CONTRATADOS
PODEROSO Juan Jose
artículos
Título:
Abnormal mitochondrial fusion-fission balance contributes to the progression of experimental sepsis
Autor/es:
GONZALEZ AS, ELGUERO ME, FINOCCHIETTO P, HOLOD S, ROMORINI L, MIRIUKA S, PERALTA JG, PODEROSO JJ, CARRERAS MC.
Revista:
FREE RADICAL RESEARCH
Editorial:
TAYLOR & FRANCIS LTD
Referencias:
Lugar: Londres; Año: 2014
ISSN:
1071-5762
Resumen:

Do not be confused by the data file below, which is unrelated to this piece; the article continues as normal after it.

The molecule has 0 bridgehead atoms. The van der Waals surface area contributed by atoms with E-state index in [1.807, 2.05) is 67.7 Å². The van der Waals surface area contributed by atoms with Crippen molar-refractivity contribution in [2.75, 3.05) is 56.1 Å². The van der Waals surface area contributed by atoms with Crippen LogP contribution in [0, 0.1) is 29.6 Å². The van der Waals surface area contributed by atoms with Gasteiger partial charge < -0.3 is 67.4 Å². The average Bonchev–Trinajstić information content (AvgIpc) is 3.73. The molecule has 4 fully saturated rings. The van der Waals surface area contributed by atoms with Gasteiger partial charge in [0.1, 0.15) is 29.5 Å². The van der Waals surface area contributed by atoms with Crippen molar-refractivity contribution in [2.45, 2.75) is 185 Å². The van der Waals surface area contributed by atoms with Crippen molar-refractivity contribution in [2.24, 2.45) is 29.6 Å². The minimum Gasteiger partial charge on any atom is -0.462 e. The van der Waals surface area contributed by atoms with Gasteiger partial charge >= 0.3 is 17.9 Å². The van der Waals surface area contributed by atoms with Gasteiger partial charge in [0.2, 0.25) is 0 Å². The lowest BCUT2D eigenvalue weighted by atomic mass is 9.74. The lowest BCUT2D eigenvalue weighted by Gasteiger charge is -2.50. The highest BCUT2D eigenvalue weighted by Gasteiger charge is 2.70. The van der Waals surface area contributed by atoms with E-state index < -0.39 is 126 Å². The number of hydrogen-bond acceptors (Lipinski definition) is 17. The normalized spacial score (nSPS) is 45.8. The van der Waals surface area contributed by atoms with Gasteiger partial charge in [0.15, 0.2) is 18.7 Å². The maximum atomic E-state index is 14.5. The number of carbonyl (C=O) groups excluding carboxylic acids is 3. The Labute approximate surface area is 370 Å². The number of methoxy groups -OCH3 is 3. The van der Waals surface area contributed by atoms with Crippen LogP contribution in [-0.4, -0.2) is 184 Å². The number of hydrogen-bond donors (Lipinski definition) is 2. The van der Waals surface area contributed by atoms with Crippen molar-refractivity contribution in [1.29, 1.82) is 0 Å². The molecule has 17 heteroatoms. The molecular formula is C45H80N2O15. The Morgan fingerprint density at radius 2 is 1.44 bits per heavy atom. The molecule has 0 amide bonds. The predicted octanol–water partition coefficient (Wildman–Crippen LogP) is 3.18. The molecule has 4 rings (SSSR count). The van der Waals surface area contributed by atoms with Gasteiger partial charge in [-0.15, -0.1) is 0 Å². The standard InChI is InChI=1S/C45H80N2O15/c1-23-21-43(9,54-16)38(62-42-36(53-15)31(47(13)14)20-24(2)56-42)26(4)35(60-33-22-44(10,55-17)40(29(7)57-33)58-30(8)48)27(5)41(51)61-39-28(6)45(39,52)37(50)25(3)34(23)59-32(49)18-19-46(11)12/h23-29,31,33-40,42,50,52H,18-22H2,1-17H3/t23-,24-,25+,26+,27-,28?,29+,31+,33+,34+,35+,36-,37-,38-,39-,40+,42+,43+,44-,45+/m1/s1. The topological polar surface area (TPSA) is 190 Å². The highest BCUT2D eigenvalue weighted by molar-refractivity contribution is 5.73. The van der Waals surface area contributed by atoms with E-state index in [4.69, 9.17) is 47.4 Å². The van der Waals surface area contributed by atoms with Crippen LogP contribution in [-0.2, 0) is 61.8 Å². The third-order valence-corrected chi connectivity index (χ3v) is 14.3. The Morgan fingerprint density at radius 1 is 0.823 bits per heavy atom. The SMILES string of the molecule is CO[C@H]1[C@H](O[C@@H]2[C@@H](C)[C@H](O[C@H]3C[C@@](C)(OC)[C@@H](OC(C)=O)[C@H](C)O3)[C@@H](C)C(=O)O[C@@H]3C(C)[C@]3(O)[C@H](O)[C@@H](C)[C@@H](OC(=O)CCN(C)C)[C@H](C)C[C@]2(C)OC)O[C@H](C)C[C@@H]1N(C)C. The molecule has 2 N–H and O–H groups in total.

Sepsis-associated multiple organ failure is a major cause of mortality characterized by a massive increase of reactive oxygen and nitrogen species (ROS/RNS) and mitochondrial dysfunction. Despite intensive research, determining events in the progression or reversal of the disease are incompletely understood. Herein, we studied two prototype sepsis models: endotoxemia and cecal ligation and puncture (CLP) -which showed very different lethality rates (2,5% and 67%, respectively)-, evaluated iNOS, ROS and respiratory chain activity, and investigated mitochondrial biogenesis and dynamics, as possible processes involved in sepsis outcome. Endotoxemia and CLP showed different iNOS, ROS/RNS and complex activities time-courses. Moreover, these alterations reverted after 24 h endotoxemia but not after CLP. Mitochondrial biogenesis was not elicited during the first 24 h in either model but instead, 50% mtDNA depletion was observed. Mitochondrial fusion and fission were evaluated by real-time PCR of mitofusin-2 (Mfn2), dynamin-related protein-1 (Drp1) and by electron microscopy. During endotoxemia, we observed a decrease of Mfn2-mRNA levels at 4-6 h, and an increase of mitochondrial fragmentation at 6h. These parameters reverted at 24 h. In contrast, CLP showed not only decreased Mfn2-mRNA levels at 12-18 h but also increased Drp1-mRNA levels at 4 h, and enhanced and sustained mitochondrial fragmentation. The in vivo pretreatment with mdivi-1 (Drp1 inhibitor) significantly attenuated mitochondrial dysfunction and apoptosis in CLP. Therefore, abnormal fusion-to-fission balance, probably evoked by ROS/RNS secondary to iNOS induction, contributes to the progression of sepsis. Pharmacological targeting of Drp1 may be a potential novel therapeutic tool for sepsis.